Harry Croft and Sydney Savion, Published May 26 2013
Letter: Today, consider the livingOn this Memorial Day, as we remember those who have died while serving in the United States armed forces, it is also a time to remember those who served and are still living. The military members and veterans with physical wounds are easy to spot, but those with the “invisible war wounds” of PTSD, traumatic brain injury and mental health issues can be just as severely affected. These invisible wounds, plus other economic factors (high unemployment and sluggish economy) and cultural factors (lack of understanding and support for those with “invisible wounds”) further aggravate even more problems such as joblessness, homelessness and suicide. The parades and societal “well wishes” at the airports or the heart-warming returns seen in TV news stories are all too often followed by a sense of detachment, isolation and failure.
Veterans often cannot wait to return to “normal civilian life” when away, but once home often find themselves feeling distant and alone. They often long for who they were before they entered the war zone, and no longer feel attached to their friends, families or their communities. There are many who are either dying or giving up on life because benefits never showed up or the struggles simply are far more than they can endure.
Then there are those veterans still “sitting on the dock of the bay watching time roll away.” According to some estimates, more than 9,000 veterans have been waiting more than a year for some offices to process their applications. Those in major metropolitan areas face far more protracted delays. The total number of claims awaiting adjudication is estimated between 600,000 and 900,000.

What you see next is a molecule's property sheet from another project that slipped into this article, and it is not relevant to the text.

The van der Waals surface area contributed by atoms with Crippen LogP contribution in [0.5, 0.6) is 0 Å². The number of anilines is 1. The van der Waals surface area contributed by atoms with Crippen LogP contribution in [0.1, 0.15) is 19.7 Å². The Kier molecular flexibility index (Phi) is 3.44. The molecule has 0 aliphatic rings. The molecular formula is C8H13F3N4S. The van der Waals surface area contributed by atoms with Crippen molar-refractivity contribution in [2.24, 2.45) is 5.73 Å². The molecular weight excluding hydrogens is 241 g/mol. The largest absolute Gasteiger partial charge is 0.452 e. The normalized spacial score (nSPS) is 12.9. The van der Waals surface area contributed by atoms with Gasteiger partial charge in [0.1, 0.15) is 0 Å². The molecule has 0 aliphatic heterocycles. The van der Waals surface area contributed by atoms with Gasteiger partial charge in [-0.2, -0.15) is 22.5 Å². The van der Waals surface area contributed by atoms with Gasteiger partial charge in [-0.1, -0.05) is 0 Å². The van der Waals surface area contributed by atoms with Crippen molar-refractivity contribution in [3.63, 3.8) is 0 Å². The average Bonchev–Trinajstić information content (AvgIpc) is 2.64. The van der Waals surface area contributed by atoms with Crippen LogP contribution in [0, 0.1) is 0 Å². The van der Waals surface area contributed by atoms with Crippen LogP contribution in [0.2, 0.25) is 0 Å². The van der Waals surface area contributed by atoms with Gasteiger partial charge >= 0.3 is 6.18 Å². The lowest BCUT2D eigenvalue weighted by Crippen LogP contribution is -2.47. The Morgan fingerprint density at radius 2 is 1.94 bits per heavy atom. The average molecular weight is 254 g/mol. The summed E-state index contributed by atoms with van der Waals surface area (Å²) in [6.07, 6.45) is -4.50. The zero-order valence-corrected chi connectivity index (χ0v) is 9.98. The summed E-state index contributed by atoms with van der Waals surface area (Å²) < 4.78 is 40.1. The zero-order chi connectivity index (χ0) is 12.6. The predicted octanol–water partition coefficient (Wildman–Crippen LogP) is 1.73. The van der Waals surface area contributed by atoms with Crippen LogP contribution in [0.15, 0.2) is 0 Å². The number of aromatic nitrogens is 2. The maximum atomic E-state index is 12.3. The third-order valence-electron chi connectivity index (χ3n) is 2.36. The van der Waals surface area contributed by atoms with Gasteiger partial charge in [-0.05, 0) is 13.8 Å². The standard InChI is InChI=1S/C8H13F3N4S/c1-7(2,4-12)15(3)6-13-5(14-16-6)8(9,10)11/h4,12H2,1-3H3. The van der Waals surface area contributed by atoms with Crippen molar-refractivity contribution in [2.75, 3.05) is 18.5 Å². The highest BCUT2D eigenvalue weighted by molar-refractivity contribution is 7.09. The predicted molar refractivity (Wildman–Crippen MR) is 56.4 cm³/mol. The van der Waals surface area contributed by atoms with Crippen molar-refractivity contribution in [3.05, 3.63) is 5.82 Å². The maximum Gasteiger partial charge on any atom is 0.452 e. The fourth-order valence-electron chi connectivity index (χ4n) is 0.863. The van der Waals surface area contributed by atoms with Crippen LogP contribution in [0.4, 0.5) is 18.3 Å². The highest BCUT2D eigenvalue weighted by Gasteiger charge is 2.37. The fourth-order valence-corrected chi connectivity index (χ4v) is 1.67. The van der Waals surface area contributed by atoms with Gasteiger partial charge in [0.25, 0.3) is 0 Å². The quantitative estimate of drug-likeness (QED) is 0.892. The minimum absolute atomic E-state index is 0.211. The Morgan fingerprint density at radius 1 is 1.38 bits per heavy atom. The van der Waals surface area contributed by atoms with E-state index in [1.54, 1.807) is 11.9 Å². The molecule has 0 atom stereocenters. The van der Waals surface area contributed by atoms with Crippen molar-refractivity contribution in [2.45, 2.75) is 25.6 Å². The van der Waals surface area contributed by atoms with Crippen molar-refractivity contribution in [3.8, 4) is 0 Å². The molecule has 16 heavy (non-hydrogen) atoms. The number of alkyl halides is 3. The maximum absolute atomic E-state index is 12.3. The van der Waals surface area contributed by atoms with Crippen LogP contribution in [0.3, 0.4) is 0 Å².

According to the Bureau of Labor Statistics on unemployment, the average jobless rate for veterans in 2012 was 9.9 percent. The national average was a full 2 percent lower. For some the challenges are greater. Female veterans face a 12.5 percent unemployment rate, and for post-9/11 veterans in the 18-24 age bracket, the unemployment rate is 20 percent.
Joblessness leads to homelessness. According to a recent study by the National Homeless Organization, 33 percent of homeless males are veterans. They are twice as likely as any other American to become chronically homeless. On any given night, more than 300,000 veterans are living on the streets of America.
The good news is that with appropriate support and help these veterans can recover and go on to live productive and satisfying lives. But that requires that we as a society make the efforts to recognize and destigmatize the “invisible wounds” and strengthen and speed up the process by which these veterans can be offered the help and assistance they need and deserve.
As you reflect on Memorial Day observances and watch flags being raised to half-staff to remember the million-plus veterans who died in the service of our nation, also remember the living when it is raised to the top. Let not their sacrifice be in vain.
Croft, M.D, is a renowned psychiatrist who has evaluated 7,000 veterans diagnosed with PTSD and co-author of the book “I Always Sit with My Back to The Wall: Managing Combat Stress and PTSD” www.mybacktothewall.com
Savion, EdD, is a retired military officer, applied behavioral scientist and author of the book “Camouflage to Pinstripes: Learning to Thrive in Civilian Culture.” www.camouflagetopinstripes.com